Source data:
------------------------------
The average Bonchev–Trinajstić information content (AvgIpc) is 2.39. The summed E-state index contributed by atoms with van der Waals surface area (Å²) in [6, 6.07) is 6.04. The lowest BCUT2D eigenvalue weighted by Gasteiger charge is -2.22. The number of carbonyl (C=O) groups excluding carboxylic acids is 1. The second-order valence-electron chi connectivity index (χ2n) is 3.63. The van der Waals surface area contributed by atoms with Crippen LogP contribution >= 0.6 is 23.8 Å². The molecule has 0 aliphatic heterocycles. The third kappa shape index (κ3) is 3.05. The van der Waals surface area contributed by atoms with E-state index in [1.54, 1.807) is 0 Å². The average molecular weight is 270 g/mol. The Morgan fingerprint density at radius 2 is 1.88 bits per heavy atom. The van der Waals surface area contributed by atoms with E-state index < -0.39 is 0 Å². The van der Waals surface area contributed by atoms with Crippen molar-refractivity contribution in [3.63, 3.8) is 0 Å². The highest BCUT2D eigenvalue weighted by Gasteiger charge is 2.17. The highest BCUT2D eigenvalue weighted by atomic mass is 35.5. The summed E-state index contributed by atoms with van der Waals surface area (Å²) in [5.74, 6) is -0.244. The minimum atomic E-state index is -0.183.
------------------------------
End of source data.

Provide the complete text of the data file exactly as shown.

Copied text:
The average Bonchev–Trinajstić information content (AvgIpc) is 2.39. The summed E-state index contributed by atoms with van der Waals surface area (Å²) in [6, 6.07) is 6.04. The lowest BCUT2D eigenvalue weighted by Gasteiger charge is -2.22. The number of carbonyl (C=O) groups excluding carboxylic acids is 1. The second-order valence-electron chi connectivity index (χ2n) is 3.63. The van der Waals surface area contributed by atoms with Crippen LogP contribution >= 0.6 is 23.8 Å². The molecule has 0 aliphatic heterocycles. The third kappa shape index (κ3) is 3.05. The van der Waals surface area contributed by atoms with E-state index in [1.54, 1.807) is 0 Å². The average molecular weight is 270 g/mol. The Morgan fingerprint density at radius 2 is 1.88 bits per heavy atom. The van der Waals surface area contributed by atoms with E-state index < -0.39 is 0 Å². The van der Waals surface area contributed by atoms with Crippen molar-refractivity contribution in [3.63, 3.8) is 0 Å². The highest BCUT2D eigenvalue weighted by Gasteiger charge is 2.17. The highest BCUT2D eigenvalue weighted by atomic mass is 35.5. The summed E-state index contributed by atoms with van der Waals surface area (Å²) in [5.74, 6) is -0.244. The minimum atomic E-state index is -0.183.